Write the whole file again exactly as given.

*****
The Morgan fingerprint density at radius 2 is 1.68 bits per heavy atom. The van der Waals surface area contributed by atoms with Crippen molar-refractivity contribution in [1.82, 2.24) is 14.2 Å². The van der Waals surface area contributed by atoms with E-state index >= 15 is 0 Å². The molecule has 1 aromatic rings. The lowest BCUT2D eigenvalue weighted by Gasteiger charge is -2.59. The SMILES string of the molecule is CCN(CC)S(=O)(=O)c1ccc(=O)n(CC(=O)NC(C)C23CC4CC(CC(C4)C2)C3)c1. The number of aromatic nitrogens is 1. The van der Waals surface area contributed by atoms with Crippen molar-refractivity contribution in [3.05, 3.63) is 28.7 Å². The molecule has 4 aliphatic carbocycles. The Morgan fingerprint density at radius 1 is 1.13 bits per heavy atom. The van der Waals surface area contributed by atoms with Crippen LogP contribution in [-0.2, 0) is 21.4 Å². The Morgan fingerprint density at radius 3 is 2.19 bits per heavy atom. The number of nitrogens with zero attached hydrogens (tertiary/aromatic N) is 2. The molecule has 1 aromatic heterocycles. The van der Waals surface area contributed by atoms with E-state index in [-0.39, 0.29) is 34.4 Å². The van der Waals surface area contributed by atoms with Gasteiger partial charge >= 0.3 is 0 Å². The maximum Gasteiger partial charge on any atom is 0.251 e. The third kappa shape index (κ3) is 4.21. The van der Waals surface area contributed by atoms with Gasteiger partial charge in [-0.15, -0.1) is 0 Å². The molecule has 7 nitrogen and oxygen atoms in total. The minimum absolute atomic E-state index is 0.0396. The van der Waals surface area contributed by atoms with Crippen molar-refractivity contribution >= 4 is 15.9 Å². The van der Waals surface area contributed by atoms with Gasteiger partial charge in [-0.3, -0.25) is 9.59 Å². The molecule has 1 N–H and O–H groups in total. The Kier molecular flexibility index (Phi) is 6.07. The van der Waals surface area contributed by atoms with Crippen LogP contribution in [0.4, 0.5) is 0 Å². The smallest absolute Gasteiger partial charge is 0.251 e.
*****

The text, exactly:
The Morgan fingerprint density at radius 2 is 1.68 bits per heavy atom. The van der Waals surface area contributed by atoms with Crippen molar-refractivity contribution in [1.82, 2.24) is 14.2 Å². The van der Waals surface area contributed by atoms with E-state index >= 15 is 0 Å². The molecule has 1 aromatic rings. The lowest BCUT2D eigenvalue weighted by Gasteiger charge is -2.59. The SMILES string of the molecule is CCN(CC)S(=O)(=O)c1ccc(=O)n(CC(=O)NC(C)C23CC4CC(CC(C4)C2)C3)c1. The number of aromatic nitrogens is 1. The van der Waals surface area contributed by atoms with Crippen molar-refractivity contribution in [3.05, 3.63) is 28.7 Å². The molecule has 4 aliphatic carbocycles. The Morgan fingerprint density at radius 1 is 1.13 bits per heavy atom. The van der Waals surface area contributed by atoms with Crippen LogP contribution in [-0.2, 0) is 21.4 Å². The Morgan fingerprint density at radius 3 is 2.19 bits per heavy atom. The number of nitrogens with zero attached hydrogens (tertiary/aromatic N) is 2. The molecule has 1 aromatic heterocycles. The van der Waals surface area contributed by atoms with E-state index in [-0.39, 0.29) is 34.4 Å². The van der Waals surface area contributed by atoms with Gasteiger partial charge >= 0.3 is 0 Å². The maximum Gasteiger partial charge on any atom is 0.251 e. The third kappa shape index (κ3) is 4.21. The van der Waals surface area contributed by atoms with Gasteiger partial charge in [-0.15, -0.1) is 0 Å². The molecule has 7 nitrogen and oxygen atoms in total. The minimum absolute atomic E-state index is 0.0396. The van der Waals surface area contributed by atoms with Crippen molar-refractivity contribution >= 4 is 15.9 Å². The van der Waals surface area contributed by atoms with Gasteiger partial charge in [-0.3, -0.25) is 9.59 Å². The molecule has 1 N–H and O–H groups in total. The Kier molecular flexibility index (Phi) is 6.07. The van der Waals surface area contributed by atoms with Crippen LogP contribution in [0.4, 0.5) is 0 Å². The smallest absolute Gasteiger partial charge is 0.251 e.